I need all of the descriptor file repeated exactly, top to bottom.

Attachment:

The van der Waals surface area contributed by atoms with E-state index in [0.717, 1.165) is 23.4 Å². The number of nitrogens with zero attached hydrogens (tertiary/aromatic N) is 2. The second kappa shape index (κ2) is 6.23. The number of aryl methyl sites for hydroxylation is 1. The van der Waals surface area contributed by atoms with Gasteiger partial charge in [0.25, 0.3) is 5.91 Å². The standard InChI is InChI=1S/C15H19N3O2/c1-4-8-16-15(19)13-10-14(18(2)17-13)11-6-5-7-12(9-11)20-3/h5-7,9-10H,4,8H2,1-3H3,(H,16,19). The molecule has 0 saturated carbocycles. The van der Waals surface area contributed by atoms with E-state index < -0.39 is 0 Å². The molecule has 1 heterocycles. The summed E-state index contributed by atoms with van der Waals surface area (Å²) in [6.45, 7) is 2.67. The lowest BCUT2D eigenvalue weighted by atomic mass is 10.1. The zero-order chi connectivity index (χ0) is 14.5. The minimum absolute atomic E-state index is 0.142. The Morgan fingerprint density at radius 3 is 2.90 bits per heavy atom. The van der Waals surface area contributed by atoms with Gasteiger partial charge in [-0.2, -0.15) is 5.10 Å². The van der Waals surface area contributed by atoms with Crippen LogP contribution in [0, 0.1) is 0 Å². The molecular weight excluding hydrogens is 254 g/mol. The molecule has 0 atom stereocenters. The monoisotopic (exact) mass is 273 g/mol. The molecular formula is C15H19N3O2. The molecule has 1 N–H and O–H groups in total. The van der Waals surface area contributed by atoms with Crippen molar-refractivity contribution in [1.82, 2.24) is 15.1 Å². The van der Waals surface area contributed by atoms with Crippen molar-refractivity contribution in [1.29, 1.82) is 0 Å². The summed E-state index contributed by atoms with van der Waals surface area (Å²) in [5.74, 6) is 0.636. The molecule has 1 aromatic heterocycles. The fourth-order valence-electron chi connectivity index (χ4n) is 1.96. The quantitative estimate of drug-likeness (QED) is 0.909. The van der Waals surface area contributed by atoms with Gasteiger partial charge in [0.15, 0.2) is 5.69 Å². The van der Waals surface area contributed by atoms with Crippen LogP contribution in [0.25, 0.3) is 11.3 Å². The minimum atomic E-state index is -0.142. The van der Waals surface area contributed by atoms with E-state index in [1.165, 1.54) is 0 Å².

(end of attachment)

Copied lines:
The van der Waals surface area contributed by atoms with E-state index in [0.717, 1.165) is 23.4 Å². The number of nitrogens with zero attached hydrogens (tertiary/aromatic N) is 2. The second kappa shape index (κ2) is 6.23. The number of aryl methyl sites for hydroxylation is 1. The van der Waals surface area contributed by atoms with Gasteiger partial charge in [0.25, 0.3) is 5.91 Å². The standard InChI is InChI=1S/C15H19N3O2/c1-4-8-16-15(19)13-10-14(18(2)17-13)11-6-5-7-12(9-11)20-3/h5-7,9-10H,4,8H2,1-3H3,(H,16,19). The molecule has 0 saturated carbocycles. The van der Waals surface area contributed by atoms with E-state index < -0.39 is 0 Å². The molecule has 1 heterocycles. The summed E-state index contributed by atoms with van der Waals surface area (Å²) in [6.45, 7) is 2.67. The lowest BCUT2D eigenvalue weighted by atomic mass is 10.1. The zero-order chi connectivity index (χ0) is 14.5. The minimum absolute atomic E-state index is 0.142. The Morgan fingerprint density at radius 3 is 2.90 bits per heavy atom. The van der Waals surface area contributed by atoms with Gasteiger partial charge in [-0.2, -0.15) is 5.10 Å². The van der Waals surface area contributed by atoms with Crippen LogP contribution in [0, 0.1) is 0 Å². The molecular weight excluding hydrogens is 254 g/mol. The molecule has 0 atom stereocenters. The monoisotopic (exact) mass is 273 g/mol. The molecular formula is C15H19N3O2. The molecule has 1 N–H and O–H groups in total. The van der Waals surface area contributed by atoms with Crippen molar-refractivity contribution in [1.82, 2.24) is 15.1 Å². The van der Waals surface area contributed by atoms with Crippen molar-refractivity contribution in [1.29, 1.82) is 0 Å². The summed E-state index contributed by atoms with van der Waals surface area (Å²) in [5.74, 6) is 0.636. The molecule has 1 aromatic heterocycles. The fourth-order valence-electron chi connectivity index (χ4n) is 1.96. The quantitative estimate of drug-likeness (QED) is 0.909. The van der Waals surface area contributed by atoms with Gasteiger partial charge in [0.15, 0.2) is 5.69 Å². The van der Waals surface area contributed by atoms with Crippen LogP contribution in [0.25, 0.3) is 11.3 Å². The minimum atomic E-state index is -0.142. The van der Waals surface area contributed by atoms with E-state index in [1.165, 1.54) is 0 Å².